Local craftsman proves wooden pens are mightier

Local craftsman proves wooden pens are mightier

November 19th, 2010 by Casey Phillips in Business Around the Region

Staff photo by John Rawlston/Chattanooga Times Free Press - Tody Brock of Windy Hill Woodworks makes an ink pen on a lathe as he works in a booth at the Chattanooga Market.

Staff photo by John Rawlston/Chattanooga Times Free Press...

* What: Custom pens made from wood and acrylic materials

* Company: Windy Hill Woodworks

* Address: 14 Windy Hill Circle, Ringgold, Ga.

* Web site/e-mail: tbrock@rtctel.com

* Telephone: 785-7259

* Owner: Tody Brock

* What's special: The pen bodies are handmade from exotic woods from Africa, Southeast Asia and Central America, which yield more attractive wood than many domestic trees, said artisan Tody Brock. "I make very few out of woods you find in America," he said. "The grains of local trees are nothing like what you get from black and white ebony or buckeye burl."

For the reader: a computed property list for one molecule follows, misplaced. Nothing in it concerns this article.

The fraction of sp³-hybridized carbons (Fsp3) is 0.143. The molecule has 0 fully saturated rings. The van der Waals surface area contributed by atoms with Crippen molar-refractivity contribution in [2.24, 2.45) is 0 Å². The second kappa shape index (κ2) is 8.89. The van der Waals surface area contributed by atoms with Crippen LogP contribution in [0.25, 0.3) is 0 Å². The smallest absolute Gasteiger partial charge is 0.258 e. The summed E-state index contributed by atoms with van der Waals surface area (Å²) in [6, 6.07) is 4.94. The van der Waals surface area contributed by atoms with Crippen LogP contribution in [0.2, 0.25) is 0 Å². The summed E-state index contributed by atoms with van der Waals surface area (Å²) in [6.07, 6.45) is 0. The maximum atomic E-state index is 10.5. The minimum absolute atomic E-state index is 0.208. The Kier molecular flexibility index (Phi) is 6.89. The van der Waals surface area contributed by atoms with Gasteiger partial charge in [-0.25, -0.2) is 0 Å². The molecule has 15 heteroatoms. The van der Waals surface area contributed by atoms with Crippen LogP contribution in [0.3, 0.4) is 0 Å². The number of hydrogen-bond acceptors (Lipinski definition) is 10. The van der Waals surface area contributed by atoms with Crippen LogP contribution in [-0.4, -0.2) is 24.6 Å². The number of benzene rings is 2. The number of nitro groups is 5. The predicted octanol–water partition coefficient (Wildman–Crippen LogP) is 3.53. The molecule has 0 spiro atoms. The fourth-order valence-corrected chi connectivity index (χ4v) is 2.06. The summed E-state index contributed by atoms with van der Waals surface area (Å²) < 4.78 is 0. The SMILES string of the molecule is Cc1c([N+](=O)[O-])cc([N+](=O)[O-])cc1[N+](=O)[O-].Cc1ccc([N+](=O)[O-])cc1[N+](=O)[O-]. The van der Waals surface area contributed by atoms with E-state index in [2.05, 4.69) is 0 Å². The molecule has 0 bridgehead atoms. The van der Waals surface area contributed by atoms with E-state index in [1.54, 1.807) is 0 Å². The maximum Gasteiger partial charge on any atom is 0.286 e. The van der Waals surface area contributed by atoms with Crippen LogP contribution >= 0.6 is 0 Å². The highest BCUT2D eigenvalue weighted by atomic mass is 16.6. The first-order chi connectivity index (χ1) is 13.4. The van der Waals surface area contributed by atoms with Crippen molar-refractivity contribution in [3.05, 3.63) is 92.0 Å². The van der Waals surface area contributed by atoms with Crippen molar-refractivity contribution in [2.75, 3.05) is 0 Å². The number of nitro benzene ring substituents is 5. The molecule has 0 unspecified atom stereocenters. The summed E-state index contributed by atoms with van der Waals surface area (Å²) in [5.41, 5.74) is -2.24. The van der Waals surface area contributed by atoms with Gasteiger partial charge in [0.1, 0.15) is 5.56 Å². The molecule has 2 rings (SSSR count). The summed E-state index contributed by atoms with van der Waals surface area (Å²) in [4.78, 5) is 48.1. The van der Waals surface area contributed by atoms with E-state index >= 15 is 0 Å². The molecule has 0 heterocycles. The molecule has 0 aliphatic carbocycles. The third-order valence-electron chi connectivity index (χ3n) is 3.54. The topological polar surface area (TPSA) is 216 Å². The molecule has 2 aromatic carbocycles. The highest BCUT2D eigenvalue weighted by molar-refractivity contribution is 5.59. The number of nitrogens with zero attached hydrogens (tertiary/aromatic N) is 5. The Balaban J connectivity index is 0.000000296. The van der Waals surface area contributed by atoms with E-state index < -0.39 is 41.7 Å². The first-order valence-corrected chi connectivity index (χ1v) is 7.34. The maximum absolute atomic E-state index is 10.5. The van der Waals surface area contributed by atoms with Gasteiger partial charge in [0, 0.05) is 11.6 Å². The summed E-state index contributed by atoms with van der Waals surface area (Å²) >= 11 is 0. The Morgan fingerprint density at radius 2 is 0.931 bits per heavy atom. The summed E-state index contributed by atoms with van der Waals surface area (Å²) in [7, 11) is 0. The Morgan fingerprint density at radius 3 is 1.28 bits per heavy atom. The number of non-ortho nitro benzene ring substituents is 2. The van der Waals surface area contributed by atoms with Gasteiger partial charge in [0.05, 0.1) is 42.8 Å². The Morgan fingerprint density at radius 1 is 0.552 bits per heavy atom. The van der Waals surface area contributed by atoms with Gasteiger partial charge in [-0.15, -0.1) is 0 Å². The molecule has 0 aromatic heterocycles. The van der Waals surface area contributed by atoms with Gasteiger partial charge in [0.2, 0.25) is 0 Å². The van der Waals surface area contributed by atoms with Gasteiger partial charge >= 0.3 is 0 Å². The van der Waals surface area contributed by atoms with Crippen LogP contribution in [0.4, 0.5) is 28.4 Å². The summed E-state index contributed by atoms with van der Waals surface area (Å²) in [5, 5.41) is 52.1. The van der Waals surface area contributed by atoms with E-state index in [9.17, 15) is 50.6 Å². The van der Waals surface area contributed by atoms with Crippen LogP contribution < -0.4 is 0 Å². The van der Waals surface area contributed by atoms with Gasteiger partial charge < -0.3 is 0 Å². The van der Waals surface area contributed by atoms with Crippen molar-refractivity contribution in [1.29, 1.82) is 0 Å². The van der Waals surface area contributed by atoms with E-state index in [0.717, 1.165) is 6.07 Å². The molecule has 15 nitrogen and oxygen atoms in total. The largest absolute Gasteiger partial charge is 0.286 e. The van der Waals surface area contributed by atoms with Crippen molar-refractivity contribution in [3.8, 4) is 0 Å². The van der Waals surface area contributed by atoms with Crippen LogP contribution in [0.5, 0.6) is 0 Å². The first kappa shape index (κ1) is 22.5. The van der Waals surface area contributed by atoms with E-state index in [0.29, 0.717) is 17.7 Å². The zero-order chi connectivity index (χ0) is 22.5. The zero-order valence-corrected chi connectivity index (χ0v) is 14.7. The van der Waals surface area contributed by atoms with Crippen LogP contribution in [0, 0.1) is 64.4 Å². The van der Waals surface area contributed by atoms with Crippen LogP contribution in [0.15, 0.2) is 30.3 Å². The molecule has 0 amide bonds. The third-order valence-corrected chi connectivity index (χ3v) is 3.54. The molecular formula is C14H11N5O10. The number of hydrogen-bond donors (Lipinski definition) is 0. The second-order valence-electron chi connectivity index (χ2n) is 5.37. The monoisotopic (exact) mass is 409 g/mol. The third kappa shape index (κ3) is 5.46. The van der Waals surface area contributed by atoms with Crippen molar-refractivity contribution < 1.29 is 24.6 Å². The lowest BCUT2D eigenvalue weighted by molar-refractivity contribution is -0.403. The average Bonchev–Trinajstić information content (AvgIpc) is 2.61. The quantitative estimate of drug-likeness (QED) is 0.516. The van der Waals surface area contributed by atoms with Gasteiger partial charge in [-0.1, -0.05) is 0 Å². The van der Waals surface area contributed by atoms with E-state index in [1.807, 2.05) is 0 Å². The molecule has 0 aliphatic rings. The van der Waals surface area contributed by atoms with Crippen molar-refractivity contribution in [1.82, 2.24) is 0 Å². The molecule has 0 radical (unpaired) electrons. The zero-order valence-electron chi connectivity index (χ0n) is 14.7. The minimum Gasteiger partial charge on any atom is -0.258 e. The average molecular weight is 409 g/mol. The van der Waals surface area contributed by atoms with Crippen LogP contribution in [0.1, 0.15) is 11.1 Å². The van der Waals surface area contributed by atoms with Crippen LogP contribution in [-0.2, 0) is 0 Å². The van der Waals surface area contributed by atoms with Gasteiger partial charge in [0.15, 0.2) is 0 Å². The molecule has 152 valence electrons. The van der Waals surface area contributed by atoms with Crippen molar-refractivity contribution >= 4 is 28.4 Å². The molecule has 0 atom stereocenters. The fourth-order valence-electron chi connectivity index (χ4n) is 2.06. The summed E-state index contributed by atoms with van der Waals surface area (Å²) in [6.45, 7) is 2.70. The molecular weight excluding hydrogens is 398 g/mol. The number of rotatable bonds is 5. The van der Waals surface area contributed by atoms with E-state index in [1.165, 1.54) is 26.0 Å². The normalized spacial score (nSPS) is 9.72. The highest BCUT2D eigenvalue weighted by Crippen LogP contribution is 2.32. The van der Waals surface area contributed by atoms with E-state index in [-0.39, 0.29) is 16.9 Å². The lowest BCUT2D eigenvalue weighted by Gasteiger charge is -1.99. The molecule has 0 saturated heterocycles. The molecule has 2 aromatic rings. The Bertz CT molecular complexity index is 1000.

* The origin story: Brock said he has been a hobbyist woodworker for 20 years. He said he became fascinated with acrylic and wood pens after seeing an artist selling them at a show in Atlanta in 2006. Now, he makes 25 to 30 pens a month.

* How long does it take to make? Cutting, drilling, turning and polishing the wood and installing the pen's innerworkings takes about an hour.

* Where it's sold: At Chattanooga Market and through phone and e-mailed orders

* How long have they been making them? Since 2007

* Future expansions planned: "Like I tell most people, this is a hobby for me," Brock said. "When it becomes work, it won't be fun anymore. I have a real job, so I don't want my job to be this."

* Lessons of the trade: "You learn what materials to work with, which woods you can turn and which ones you can't and still be profitable with," Brock said. "Harder woods chip really bad, and you end up trashing it. It's a learning process, as far as materials go."